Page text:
Upcoming NZ on Air changes

Worth knowing if you’re thinking of applying for, or been applying for, NZ On Air video grants, especially the part about more focus on emerging artists!

NZ On Air is set to undergo a fairly significant set of changes to the way funding is distributed to artists seeking assistance.

Music business consultant (and former head of EMI) Chris Caddick was commissioned in April 2010 to undertake a full and unbiased review of New Zealand’s domestic music funding programmes. As a result, NZ On Air is now planning a massive set of changes to the way New Zealand music is funded and promoted.

Over a hundred “industry types” were interviewed, while 655 members of the public responded to a comprehensive online survey on the matter.

Acknowledging the invaluable assistance that NZ On Air has given our artists, and the boost that NZ Music has seen over the past two decades, Caddick’s report also concluded that certain aspects of the music industry (most notably digital platforms, alternative radio and up-and-coming artists) were not receiving the attention or funding that could almost certainly benefit the industry as a whole.

The findings and recommendations of the report are split into three main categories. Namely:

* Promoting greater diversity and encouraging new artists to achieve airplay success
* Bolstering NZ On Air’s promotional activities, and
* Promoting greater professionalism in the industry.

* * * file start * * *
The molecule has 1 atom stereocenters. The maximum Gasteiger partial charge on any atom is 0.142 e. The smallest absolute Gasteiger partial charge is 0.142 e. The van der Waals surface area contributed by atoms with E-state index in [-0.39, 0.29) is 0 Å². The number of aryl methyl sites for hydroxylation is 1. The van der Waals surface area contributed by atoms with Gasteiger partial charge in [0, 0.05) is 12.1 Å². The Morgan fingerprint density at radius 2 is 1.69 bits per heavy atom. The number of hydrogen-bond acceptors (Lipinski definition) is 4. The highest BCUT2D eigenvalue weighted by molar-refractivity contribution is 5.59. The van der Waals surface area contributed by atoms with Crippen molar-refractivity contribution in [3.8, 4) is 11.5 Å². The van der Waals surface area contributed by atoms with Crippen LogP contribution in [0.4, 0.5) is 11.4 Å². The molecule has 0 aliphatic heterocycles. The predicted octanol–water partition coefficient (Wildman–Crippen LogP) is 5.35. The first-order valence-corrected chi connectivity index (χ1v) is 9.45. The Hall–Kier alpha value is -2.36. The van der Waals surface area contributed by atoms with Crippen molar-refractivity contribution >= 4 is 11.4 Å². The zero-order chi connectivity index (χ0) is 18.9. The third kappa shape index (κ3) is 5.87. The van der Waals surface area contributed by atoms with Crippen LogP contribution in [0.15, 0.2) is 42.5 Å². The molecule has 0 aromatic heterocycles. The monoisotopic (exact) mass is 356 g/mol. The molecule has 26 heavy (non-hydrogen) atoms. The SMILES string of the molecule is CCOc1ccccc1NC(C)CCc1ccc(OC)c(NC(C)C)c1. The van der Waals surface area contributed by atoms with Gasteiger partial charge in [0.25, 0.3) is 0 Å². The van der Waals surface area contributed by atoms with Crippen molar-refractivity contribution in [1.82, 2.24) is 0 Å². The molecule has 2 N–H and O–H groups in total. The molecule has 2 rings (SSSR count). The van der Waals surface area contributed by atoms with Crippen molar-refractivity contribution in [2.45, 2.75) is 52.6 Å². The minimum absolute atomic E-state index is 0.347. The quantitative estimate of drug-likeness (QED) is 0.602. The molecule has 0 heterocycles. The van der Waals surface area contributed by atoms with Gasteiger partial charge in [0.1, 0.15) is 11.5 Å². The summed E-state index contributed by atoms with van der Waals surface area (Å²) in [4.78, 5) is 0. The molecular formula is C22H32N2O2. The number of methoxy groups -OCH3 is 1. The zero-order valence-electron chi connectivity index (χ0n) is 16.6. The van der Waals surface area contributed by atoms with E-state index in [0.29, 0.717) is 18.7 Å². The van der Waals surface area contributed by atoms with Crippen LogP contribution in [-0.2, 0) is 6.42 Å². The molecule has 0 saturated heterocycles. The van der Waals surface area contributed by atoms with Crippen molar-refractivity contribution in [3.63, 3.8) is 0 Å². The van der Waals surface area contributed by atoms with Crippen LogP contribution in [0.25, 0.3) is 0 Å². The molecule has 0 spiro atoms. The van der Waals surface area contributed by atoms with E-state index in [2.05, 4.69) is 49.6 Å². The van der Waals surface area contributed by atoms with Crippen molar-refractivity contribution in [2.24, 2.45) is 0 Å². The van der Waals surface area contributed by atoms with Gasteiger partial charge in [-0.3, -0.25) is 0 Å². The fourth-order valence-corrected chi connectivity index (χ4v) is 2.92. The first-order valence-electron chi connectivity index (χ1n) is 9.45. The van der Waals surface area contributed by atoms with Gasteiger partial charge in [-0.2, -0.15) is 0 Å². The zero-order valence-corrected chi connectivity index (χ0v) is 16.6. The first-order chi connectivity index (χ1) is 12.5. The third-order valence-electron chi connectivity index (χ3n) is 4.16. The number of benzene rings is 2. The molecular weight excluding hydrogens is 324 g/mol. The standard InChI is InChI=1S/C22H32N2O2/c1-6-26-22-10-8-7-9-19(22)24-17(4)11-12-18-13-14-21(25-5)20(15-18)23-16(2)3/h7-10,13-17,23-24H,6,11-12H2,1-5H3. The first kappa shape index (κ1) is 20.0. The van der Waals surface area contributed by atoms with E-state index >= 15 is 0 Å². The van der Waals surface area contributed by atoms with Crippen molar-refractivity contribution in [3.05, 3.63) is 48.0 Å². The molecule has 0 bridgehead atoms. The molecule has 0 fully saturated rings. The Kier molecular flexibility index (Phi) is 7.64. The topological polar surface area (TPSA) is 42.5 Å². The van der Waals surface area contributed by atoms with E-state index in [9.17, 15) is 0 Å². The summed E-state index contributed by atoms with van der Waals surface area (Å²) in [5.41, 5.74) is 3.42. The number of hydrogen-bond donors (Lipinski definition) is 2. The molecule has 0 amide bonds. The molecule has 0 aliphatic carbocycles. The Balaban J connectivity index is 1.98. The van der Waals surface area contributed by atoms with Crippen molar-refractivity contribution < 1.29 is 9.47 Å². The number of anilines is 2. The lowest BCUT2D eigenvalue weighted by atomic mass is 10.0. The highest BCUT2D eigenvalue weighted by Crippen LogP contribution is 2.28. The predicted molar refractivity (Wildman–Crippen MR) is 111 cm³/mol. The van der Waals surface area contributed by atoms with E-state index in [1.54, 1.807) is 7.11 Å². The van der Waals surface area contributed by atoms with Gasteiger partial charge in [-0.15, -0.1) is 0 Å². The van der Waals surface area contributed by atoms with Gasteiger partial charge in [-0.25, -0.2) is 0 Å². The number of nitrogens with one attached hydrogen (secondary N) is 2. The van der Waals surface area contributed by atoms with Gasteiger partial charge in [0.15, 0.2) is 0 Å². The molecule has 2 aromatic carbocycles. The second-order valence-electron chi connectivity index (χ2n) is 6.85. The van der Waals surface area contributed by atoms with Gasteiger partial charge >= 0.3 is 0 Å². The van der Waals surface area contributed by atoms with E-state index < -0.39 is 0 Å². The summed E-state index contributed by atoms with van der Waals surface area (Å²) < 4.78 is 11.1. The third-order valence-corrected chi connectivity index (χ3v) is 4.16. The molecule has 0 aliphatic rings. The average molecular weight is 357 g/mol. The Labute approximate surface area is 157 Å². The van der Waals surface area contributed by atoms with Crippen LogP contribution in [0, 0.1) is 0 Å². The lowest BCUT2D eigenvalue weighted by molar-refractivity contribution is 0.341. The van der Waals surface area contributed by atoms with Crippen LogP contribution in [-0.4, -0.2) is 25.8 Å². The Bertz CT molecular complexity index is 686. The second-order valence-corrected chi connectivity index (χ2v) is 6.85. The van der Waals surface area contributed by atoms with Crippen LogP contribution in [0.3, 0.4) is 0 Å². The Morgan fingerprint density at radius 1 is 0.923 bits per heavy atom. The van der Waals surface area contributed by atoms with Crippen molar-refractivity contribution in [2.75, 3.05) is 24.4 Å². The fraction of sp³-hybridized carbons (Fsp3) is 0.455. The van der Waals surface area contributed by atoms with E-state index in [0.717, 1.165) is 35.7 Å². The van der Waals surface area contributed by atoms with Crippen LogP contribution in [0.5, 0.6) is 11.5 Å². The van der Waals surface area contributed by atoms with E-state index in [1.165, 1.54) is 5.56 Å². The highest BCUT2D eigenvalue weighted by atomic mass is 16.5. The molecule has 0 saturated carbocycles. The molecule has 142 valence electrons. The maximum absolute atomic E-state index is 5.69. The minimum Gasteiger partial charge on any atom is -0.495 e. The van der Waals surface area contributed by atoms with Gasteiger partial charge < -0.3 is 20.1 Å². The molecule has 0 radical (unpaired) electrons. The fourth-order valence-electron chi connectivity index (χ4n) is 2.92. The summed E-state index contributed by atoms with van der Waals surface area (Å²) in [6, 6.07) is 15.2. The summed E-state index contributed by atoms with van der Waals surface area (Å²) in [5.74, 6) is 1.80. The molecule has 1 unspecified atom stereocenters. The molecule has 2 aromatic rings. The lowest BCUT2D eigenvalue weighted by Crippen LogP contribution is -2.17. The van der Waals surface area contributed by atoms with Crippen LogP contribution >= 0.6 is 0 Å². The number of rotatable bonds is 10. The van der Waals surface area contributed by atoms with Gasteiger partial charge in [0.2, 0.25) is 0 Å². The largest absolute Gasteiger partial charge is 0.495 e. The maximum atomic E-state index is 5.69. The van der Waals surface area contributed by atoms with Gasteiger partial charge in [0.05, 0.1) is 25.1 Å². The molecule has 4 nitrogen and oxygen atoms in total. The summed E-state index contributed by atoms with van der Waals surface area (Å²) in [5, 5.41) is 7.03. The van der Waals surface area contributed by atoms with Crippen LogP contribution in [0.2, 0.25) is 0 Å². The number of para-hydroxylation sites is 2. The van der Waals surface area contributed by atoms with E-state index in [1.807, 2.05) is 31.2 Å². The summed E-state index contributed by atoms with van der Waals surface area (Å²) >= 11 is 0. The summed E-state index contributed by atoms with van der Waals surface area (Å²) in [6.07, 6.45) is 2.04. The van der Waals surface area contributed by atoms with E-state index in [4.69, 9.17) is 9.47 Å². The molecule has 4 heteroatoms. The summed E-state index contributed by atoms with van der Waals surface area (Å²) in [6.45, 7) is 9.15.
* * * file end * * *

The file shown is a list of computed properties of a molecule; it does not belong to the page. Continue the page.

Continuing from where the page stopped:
The suggested changes are intended to build on the concept of connecting local music with an audience through broadcasting, and include the following pretty cool (we reckon) ideas:

* Alongside commercial radio activities, making greater use of alternative platforms such as student radio, online and digital platforms, to broaden funding opportunities for new New Zealand music
* Weighting funding support more towards emerging artists (rather than established artists)
* Using a wider range of music experts to help select funded projects
* Placing support for music from more established artists on a more business-like footing: for example, cost-sharing and income participation
* Providing a maximum of three grants per artist per year, all on a fully contestable basis
* Focusing available funding on tracks (including music videos). Album funding will be abolished
* Tightening eligibility criteria for funding. Demand for funding currently outstrips supply by up to 100: 1

Says the press release: “We welcome the findings which give us the basis we need to make significant policy changes. The music team is now working energetically on an operational response which will embrace a wide range of music for varied broadcast and online audiences. We expect to have changes ready to implement by 1 July 2011”.

Read the full review here (PDF 1.74 MB)

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